Transcript Of Tiffany Trump's RNC Speech Gives Insights Into Life With Donald Trump As A Father
Of all of Donald Trump's children, Ivanka Trump has probably maintained the highest profile on the campaign trail. But on Tuesday night, after the business mogul officially clinched the GOP nomination during a roll call vote, his 22-year-old daughter took center stage at the Republican National Convention to deliver a speech. The transcript of Tiffany Trump's RNC speech gave insights into the Trump daughter who has stayed relatively quiet this election season and what she thinks of her father's potential presidency.
The recent college graduate's speech came one day after Trump's wife, Melania, delivered remarks that appeared to lift multiple paragraphs directly from Michelle Obama's 2008 Democratic National Convention speech. Despite attempts by the Trump campaign to refute any plagiarism accusations, the stakes were high ahead of Tiffany's speech.
But who is Tiffany Trump? Her half-siblings Ivanka, Eric, and Donald Jr., have all been much more vocal during their father's campaign, and her date to the RNC is reportedly a registered Democrat. Tiffany is the only child from Trump's relationship with Marla Maples; her parents separated in 1997, just a few years after she was born.
Tiffany subsequently moved to California and lived there with her mother until she started attending the University of Pennsylvania, her father's alma mater. She graduated this year with degrees in sociology and urban studies, and her speech on Tuesday night was an opportunity for her to finally introduce herself to voters — as well as to give them an understanding of what her father is like outside the spotlight.
Read the full transcript of her speech below:
Thank you all so much. It's so amazing to be here with you tonight, and to say a few words about my father, and your nominee for president. Please excuse me if I'm a little nervous. When I graduated college a couple months ago, I never expected to be here tonight, addressing the nation. I've given a few speeches in front of classrooms of students, but never in an arena, with more than 10 million people watching. But like my father, I never back down from challenges, so here I am, a little new to the convention scene, but incredibly honored, and very confident in the good man that America is coming to know. It's often said that with enough effort and determination, you can do whatever you put your mind to, but saying those words and living them are different things, and my father has lived them. It's one of his defining qualities and I've seen it in action all of my life. Whatever he does, he gives his all and does it well. His desire for excellence is contagious. He possesses a unique gift for bringing out that trait out in others, starting with those closest to him.
He's always helped me be the best version of myself, by encouragement and by example. He motivates me to work my hardest and to always stay true to who I am and what I believe. That's what he does — he draws out the talent and drive in people so that they can achieve their full potential. That's a great quality to have in a father, and better yet, in the president of the United States. As a recent college graduate, many of my accomplishments are still to come, but my dad takes such pride in all that I've done so far, no matter how big or how small. I still keep all of my report cards, some dating back to kindergarten, because I like to look back and see the sweet notes he wrote on each and everyone of them. Contrary to what you might expect from someone who places an emphasis on results, my dad's comments referred often to the sentiments expressed by my teachers about how I acted in and out of the classroom — just not even focusing on the letter grades themselves.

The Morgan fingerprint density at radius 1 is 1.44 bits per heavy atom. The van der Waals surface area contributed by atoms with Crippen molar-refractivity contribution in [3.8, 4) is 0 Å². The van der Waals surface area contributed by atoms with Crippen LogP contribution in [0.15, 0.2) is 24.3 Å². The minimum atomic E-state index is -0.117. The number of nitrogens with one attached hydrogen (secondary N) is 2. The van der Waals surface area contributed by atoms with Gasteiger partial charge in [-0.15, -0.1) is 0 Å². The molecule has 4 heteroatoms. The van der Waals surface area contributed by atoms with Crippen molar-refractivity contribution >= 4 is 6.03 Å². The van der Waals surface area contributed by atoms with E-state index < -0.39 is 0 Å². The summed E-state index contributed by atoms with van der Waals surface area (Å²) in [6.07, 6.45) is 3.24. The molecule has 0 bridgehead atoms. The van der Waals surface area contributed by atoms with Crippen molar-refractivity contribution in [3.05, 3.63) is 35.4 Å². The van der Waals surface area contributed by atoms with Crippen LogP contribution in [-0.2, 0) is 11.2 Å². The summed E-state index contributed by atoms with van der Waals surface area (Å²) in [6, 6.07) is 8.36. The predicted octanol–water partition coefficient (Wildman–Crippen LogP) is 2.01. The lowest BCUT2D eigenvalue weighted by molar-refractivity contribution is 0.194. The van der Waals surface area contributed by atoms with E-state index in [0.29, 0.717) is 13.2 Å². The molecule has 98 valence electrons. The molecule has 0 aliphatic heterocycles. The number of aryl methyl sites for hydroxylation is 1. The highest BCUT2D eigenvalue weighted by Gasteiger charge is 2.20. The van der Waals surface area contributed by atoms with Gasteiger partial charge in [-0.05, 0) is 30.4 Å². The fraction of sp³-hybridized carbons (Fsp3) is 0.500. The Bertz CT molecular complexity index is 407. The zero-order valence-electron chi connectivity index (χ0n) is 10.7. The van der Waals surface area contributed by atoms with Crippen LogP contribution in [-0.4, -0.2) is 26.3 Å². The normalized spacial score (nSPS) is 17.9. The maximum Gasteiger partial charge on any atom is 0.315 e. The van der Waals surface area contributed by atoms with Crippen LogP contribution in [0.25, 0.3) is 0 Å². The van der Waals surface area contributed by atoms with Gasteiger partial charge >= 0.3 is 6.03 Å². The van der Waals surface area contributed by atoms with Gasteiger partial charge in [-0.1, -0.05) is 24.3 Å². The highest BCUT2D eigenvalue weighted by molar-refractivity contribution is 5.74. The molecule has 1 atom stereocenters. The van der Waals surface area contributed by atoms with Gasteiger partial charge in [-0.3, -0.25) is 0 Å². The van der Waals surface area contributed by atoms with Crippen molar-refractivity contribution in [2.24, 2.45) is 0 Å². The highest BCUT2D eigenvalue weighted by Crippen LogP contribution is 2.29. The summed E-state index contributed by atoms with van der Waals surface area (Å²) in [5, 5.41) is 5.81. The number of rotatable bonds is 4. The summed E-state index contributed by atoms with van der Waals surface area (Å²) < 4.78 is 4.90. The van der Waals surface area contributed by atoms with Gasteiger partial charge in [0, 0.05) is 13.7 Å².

Donald Trump has never done anything halfway, least of all as a parent. My father always asked about my family in Georgia, to make sure that they are healthy and safe. My uncle served in Vietnam, and my 97-year-old great-grandfather served in World War II. I believe the measure of a person is revealed in their darkest times. For me, the measure of a parent is based on how they support and bolster you when you are down. A few years ago, someone very dear to me passed away, and the first call I got — as I knew I would — came from my father. Without his unwavering support and care for me during such a challenging time, I don't know how I would have made it through. As so many know, it is the small loving acts that help an enormous amount in times of grief.
My father is good with advice, as you might guess, but he keeps it short, and the takeaway is usually the same: to help us find our own way and our own gifts. If you do what you love, hold nothing back, and never let fear of failure get in the way, then you've pretty much figured out the Trump formula. My dad is a natural born encourager, the last person who will ever tell you to lower your sights or give up your dream. I always looked forward to introducing him to my friends, especially the ones with preconceived notions because they meet a man with natural charm and no facade. In person my father is so friendly, so considerate, so funny, and so real. My friends walk away with a glimpse of all that he is, and all that he means to me — of the strong, protective, kind, endearing man I am so proud to call my father. I never pictured myself saying all of this to a packed arena, but I'm grateful and fortunate for the chance. I have admired my father for all of my life and I love him with all of my heart. God bless you, and thank you.